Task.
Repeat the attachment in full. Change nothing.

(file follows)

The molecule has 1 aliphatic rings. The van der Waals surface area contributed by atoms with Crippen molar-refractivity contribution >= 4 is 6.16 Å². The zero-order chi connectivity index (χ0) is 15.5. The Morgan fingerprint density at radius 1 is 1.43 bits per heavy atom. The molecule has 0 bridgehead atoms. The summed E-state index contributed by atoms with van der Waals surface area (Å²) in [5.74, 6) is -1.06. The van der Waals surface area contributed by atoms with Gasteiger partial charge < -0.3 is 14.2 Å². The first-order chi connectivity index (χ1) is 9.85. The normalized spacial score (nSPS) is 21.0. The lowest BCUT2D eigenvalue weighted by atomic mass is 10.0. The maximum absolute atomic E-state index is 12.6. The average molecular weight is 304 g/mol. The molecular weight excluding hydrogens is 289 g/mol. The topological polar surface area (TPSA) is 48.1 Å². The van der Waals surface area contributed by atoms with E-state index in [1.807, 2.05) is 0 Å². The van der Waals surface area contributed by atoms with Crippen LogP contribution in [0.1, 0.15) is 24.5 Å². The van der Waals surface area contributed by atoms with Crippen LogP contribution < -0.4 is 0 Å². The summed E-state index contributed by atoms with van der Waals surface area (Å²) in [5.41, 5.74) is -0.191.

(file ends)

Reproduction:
The molecule has 1 aliphatic rings. The van der Waals surface area contributed by atoms with Crippen molar-refractivity contribution >= 4 is 6.16 Å². The zero-order chi connectivity index (χ0) is 15.5. The Morgan fingerprint density at radius 1 is 1.43 bits per heavy atom. The molecule has 0 bridgehead atoms. The summed E-state index contributed by atoms with van der Waals surface area (Å²) in [5.74, 6) is -1.06. The van der Waals surface area contributed by atoms with Gasteiger partial charge < -0.3 is 14.2 Å². The first-order chi connectivity index (χ1) is 9.85. The normalized spacial score (nSPS) is 21.0. The lowest BCUT2D eigenvalue weighted by atomic mass is 10.0. The maximum absolute atomic E-state index is 12.6. The average molecular weight is 304 g/mol. The molecular weight excluding hydrogens is 289 g/mol. The topological polar surface area (TPSA) is 48.1 Å². The van der Waals surface area contributed by atoms with E-state index in [1.807, 2.05) is 0 Å². The van der Waals surface area contributed by atoms with Crippen LogP contribution in [0.1, 0.15) is 24.5 Å². The van der Waals surface area contributed by atoms with Crippen LogP contribution < -0.4 is 0 Å². The summed E-state index contributed by atoms with van der Waals surface area (Å²) in [5.41, 5.74) is -0.191.